The following is the first scene written for the novel Cayman Cowboys. It actually appears about a third of the way into the story. Cayman Cowboys was the first Mike Scott thriller, originally published in 2005.
Out of the darkness, a third car slowly pulled into the drive behind the abandoned cottages and came nose to nose with the car already there. Two men got out. No one bothered with formalities or useless greetings. They had business. The men were both islanders and dressed in jeans, dark jackets, and hats. They did not want to be recognized by others. In the low light, it was nearly impossible to distinguish which one was speaking.
“Do you have the map?” Walker asked the new arrivals.
“Yeah, I got it. What do you think I’m here for? You got the money?” one of the men responded.
“You’ll get it when I guarantee these are what we need. For all I know, you brought the wrong ones,” Walker responded.
Walker turned and gave his driver an order. The man pulled out an electric lantern while the driver of the new car spread the maps out across the hood of his car.
“Here they are,” said the driver of the third car. “Environmental surveys of the area. It shows everything you’re looking for.”
“These appear to be perfect. Exactly what we need,” said Walker. “Do you have our map?” Walker asked Akins.
“Yeah, right here,” Akins said.
“Bring it up and put it in the light. We need to make sure it matches the original,” Walker instructed the politician.
“Don’t worry, man. I had the same man who made the real map make this one. He worked at the government land office for 40 years and is trying to make it by on his retirement. He needs money to live here. His services are for hire,” the passenger from the third car said.
Suddenly, a loud crash echoed from an abandoned house directly behind where the men were meeting, and they heard the sound of a young woman yelp in pain.
“Check it out and find out who’s in there,” Walker ordered. The Lincoln’s driver and both men from the third car rushed toward the house. Samson started to go as well, assuming this was one of the duties his boss was paying him for, but Walker reached out his hand and held him back.
Seeing the men come rushing out of the darkness, the girl, who was just sleeping in the house, ran out the side door to get away.
All three men shouted after her and one fired a gun into the air, hoping it would make her stop. It didn’t. Scared beyond all comprehension, the girl ran faster. She was a runaway, hiding out from her family and the law. Waking up from a sound sleep, she thought it was the police coming to take her back to her abusive father in the U.S. She had tried to run away before. When she was caught and taken home, the beatings were worse than they had ever been before.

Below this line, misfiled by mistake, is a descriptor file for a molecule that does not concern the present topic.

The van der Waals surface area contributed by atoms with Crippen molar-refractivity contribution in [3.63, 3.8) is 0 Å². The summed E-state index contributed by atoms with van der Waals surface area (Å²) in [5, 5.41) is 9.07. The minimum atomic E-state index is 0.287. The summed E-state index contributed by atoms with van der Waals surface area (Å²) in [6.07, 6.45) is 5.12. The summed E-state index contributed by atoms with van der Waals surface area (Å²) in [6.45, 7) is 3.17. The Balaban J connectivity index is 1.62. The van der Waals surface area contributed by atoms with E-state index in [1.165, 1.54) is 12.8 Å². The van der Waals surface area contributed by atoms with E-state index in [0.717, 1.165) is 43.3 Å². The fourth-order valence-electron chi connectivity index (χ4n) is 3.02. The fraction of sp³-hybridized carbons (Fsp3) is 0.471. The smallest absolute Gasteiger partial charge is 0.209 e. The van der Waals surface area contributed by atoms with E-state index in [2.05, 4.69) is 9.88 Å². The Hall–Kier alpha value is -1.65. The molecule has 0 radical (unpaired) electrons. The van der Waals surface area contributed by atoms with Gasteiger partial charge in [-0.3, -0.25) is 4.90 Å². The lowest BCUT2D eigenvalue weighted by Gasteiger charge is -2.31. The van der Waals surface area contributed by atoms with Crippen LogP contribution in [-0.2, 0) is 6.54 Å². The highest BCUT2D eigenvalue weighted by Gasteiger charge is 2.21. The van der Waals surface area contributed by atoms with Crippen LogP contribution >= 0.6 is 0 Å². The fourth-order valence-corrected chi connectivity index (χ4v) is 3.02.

Quite possibly the last thought the girl had was that these men would never take her back to her family, no matter what happened. She ran from the sandy soil that covered much of the island directly onto what the locals call iron shore, limestone rock left over from millions of years of coral buildup that has been eroded over the years by the rain to form jagged edges and crevices. Even in solid shoes, iron shore is treacherous. At night, with nothing more than sandals on her feet, no light, and fleeing in a panic, the girl didn’t stand a chance. Not a local, she only set foot there just a few days before. Using money she had stolen from a small liquor store near her home to buy the ticket and a friend’s passport to gain entrance to the island, she had fled during the night. She had read stories in magazines about the island and thought it sounded like a wonderful place to escape to. She hadn’t had a chance to learn the land yet. She didn’t realize just how treacherous running across the iron shore could be, especially down by the water’s edge where the wave action had made things even more hazardous.
She fell. Hearing the men’s voices, she stood up bleeding from her shoulder and tripped again just a few yards away. This time she tore a jagged hole in her leg. In agony, she struggled to her feet and tried to run again. Turning to look, she saw the lights the men carried swinging back and forth. Knowing she had to get away, she struggled to her feet one more time, pain searing through her body. Already dying from the increasing blood loss from a torn artery in her thigh, she fell for the last time in a crevice between the rocks at the water’s edge.
She could hear the gentle sounds of the small Caribbean waves lapping against the rocks and the iron shore coast. When the waves hit the shore just right, the water would work its way through the rocks and blast straight up into the air, like a blowhole from a whale.
“Do you see the girl?”
“Nah, I don’t see anything. I’m not even sure there was a girl.”
“Someone was out here, but I can’t find her,” the men argued at the edge of the iron shore field.
“I don’t know about you, but I’m not climbing across this stuff at night.”
“You’re right; she couldn’t have gone this way. Let’s check the other side of the road.”